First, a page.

Thursday, December 03, 2015

My defence of underage drinking in the Leicester Mercury

I have another First Person column in the Leicester Mercury today.

Pub culture destroyed in a generation

The other day a woman in front of me in the supermarket queue was asked to prove her age because she was buying a bottle of wine and looked under 25.

She did so without fuss – maybe she felt flattered? – but the incident made me think about how much our attitude to young people and alcohol has changed.

Back in the old days – in the Seventies – I was able to drink in pubs from the age of 16.

I did not do it often, but when I did it was always as part of a group of friends of the same age. We drank beer and we knew we had to behave ourselves because we weren’t really meant to be there.

But if we did behave then our presence was tolerated by the bar staff and other customers alike. I even remember playing snooker in a working men’s club on the shaky pretext that one of our number’s father was a member.

That would be unthinkable today. Any pub that let unaccompanied 16-year-olds through its doors to drink alcohol would lose its licence.

The result is that those teenagers who are determined to drink do so alone and unsupervised. They don’t drink beer but spirits and white cider.

Figures say that fewer young people drink alcohol today than did in the Seventies. I guess they are all at home in their bedrooms mixing music and being stalked on Facebook.

But those who do drink are surely getting a more harmful introduction to alcohol than my generation did.

Many things have changed since the old days – since the Seventies – and pubs are among them.

I have to admit that, much as we wanted to get into them, pubs were pretty unexciting places when you did. They turned out to be full of old men in flat caps drinking beer.

Everything changed in the Eighties. Suddenly pubs seemed positively designed to attract underage drinkers. They became fun palaces crammed with Space Invaders machines and Malibu.

Before that happened I had gone off to university to do my student drinking in York. In those days Yorkshire pubs really were ruled by fierce landladies who terrified all their customers.

Last time I was in York those landladies had gone and there was a security man on every pub door.

Traditional pub culture, including the tolerance for underage drinking I benefited from, was easy to destroy. Now it has largely gone and it would be next to impossible to re-establish it.

So the lady in her late twenties in front of me in the queue had to prove her age and teenagers are drinking vodka in bus shelters tonight.


Tristan said...

Similarly in the US where it is illegal to drink underage, you have young people drinking more harmfully.
If you visit a hospital emergency room near a university campus you are likely to see students with alcohol poisoning when they've just turned 21.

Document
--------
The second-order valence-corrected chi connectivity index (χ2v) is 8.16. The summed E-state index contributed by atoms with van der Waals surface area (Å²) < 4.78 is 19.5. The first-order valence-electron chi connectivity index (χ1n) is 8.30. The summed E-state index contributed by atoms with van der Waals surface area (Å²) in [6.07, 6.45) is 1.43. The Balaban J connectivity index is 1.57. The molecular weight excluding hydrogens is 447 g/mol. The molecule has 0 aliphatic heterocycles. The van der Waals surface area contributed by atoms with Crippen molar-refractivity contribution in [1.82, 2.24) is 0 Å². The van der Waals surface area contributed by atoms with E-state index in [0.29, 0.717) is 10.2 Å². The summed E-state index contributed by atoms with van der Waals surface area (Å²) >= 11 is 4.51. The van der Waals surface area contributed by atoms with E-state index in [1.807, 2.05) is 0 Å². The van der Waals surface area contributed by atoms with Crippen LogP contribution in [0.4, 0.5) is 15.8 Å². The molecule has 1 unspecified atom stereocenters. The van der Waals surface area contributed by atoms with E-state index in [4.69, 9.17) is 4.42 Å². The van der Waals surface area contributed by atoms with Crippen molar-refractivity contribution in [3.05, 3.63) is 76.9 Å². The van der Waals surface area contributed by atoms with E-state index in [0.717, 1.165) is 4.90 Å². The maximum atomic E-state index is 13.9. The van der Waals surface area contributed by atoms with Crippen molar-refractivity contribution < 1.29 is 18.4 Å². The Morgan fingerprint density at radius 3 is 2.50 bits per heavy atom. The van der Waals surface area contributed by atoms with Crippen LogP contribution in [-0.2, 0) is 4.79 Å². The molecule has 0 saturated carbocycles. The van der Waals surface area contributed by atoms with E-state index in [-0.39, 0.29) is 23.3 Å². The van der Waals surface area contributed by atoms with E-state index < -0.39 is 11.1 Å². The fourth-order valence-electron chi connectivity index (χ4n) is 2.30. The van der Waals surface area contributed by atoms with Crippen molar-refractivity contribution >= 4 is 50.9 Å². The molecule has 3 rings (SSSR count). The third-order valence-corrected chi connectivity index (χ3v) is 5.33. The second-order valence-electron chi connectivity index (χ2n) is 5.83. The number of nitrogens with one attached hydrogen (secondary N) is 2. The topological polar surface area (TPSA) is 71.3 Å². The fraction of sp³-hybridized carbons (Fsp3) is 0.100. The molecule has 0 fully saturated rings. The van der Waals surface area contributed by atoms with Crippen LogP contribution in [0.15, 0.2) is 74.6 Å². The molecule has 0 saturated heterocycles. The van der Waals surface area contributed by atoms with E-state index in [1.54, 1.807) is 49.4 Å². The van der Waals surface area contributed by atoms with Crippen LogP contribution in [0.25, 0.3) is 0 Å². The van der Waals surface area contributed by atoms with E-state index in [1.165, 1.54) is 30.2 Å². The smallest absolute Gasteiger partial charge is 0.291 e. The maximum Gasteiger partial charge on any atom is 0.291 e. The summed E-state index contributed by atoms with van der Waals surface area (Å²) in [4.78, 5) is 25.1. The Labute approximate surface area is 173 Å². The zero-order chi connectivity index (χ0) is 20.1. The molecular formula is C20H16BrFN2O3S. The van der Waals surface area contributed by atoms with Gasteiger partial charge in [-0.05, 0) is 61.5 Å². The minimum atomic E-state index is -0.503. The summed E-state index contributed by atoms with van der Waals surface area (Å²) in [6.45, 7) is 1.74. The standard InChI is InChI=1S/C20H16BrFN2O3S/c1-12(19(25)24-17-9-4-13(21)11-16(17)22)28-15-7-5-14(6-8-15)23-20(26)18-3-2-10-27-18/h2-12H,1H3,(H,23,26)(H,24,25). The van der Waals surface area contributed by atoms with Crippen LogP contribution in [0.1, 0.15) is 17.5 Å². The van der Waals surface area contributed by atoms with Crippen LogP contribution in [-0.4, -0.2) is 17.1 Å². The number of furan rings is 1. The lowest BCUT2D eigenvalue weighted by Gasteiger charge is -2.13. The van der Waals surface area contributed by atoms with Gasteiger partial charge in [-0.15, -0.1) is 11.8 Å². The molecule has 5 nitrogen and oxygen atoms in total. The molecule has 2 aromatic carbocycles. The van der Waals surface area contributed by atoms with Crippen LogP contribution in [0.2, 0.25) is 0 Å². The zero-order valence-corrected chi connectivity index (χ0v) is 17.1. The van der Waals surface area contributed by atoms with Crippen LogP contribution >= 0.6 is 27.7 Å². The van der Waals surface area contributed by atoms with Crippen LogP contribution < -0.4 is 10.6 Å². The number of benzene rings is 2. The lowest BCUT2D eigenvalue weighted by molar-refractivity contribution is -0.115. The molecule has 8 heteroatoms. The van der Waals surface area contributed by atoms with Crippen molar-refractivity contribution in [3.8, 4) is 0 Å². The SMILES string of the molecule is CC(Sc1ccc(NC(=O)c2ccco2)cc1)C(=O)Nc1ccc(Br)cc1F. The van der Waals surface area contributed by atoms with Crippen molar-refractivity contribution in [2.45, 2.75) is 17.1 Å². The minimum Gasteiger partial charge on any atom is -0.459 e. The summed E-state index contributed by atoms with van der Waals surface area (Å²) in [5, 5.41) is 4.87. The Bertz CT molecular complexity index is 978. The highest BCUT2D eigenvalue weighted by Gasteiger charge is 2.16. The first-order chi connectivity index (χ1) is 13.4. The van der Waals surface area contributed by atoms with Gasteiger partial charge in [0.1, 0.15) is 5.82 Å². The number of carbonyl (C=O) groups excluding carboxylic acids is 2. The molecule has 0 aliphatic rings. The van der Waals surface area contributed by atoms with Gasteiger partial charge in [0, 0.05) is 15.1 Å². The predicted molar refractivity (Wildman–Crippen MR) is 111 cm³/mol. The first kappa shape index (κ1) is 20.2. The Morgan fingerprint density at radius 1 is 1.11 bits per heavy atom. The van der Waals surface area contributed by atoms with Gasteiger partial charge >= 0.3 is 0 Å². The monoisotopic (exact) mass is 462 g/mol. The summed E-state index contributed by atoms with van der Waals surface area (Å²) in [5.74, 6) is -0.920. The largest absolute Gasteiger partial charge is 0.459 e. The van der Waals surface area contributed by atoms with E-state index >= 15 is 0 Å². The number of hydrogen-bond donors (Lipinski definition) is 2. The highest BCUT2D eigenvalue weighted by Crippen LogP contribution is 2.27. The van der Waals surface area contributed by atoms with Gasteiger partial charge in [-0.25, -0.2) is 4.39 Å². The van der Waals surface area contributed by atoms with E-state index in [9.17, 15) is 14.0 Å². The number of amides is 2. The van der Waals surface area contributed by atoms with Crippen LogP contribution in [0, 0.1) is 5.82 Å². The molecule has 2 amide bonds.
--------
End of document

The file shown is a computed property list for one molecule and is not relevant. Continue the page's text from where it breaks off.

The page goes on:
The Singing Organ-Grinder said...

What's really driving young people out of pubs is not age legislation but the huge divergence that has arisen between on- and off-licence alcohol pricing in the period you're talking about, with in real terms an increase in pubs and a decrease in shops (see e.g. Young people are often poor people, and they'd be mad to go to pubs now. The collapse of industries like mining hit communities in some places, but for some reason we keep voting in governments which conspire with supermarkets and the health loonies to endanger across the land the most pleasant kind of community known to humankind. (There's some underage drinking in my local, but the standard opening gambit directed at newcomers is, "When did you get out?")

wolfi said...

In Germany you can buy wine or beer when you're 16 - and also go into a pub drinking.
Only for spirits do you have to be 18 years of age - I found that more sensible, remember how we used to go to a pub for discussions among friends when we were at the "Gymnasium" ...

Phil Beesley said...

Isn't the question about "judgement" versus rules based processes? With "judgement", a blind eye is turned in pubs where local youths go for couple of pints, politely being advised when it is time to go home. Local police can pay their attention to crime where people get hurt. Bar staff can focus on what is going on in the pub. But that is grey thinking and society today demands clear rules for other people's behaviour. Grey thinking nowadays is to be reserved for assessing motoring offences committed by the middle classes.

In my youth, my mates and I had to claim to be 18 to enter pubs where bands were playing. The drummer or bassist was usually a 15 year old... These problems have gone away, along with the informal pub band apprenticeship.

Jonathan Calder said...

Phil: You remind me of Muff Winwood's story of recruiting his little brother to a jazz band...

"We needed a piano player so I brought Steve along. He was only 11, but he played everything perfectly. They stood with their mouths open.

"Because he was under-age, we had to get him long trousers to make him look older, and even then we'd sneak him in through the pub kitchens. He'd play hidden behind the piano so nobody would know."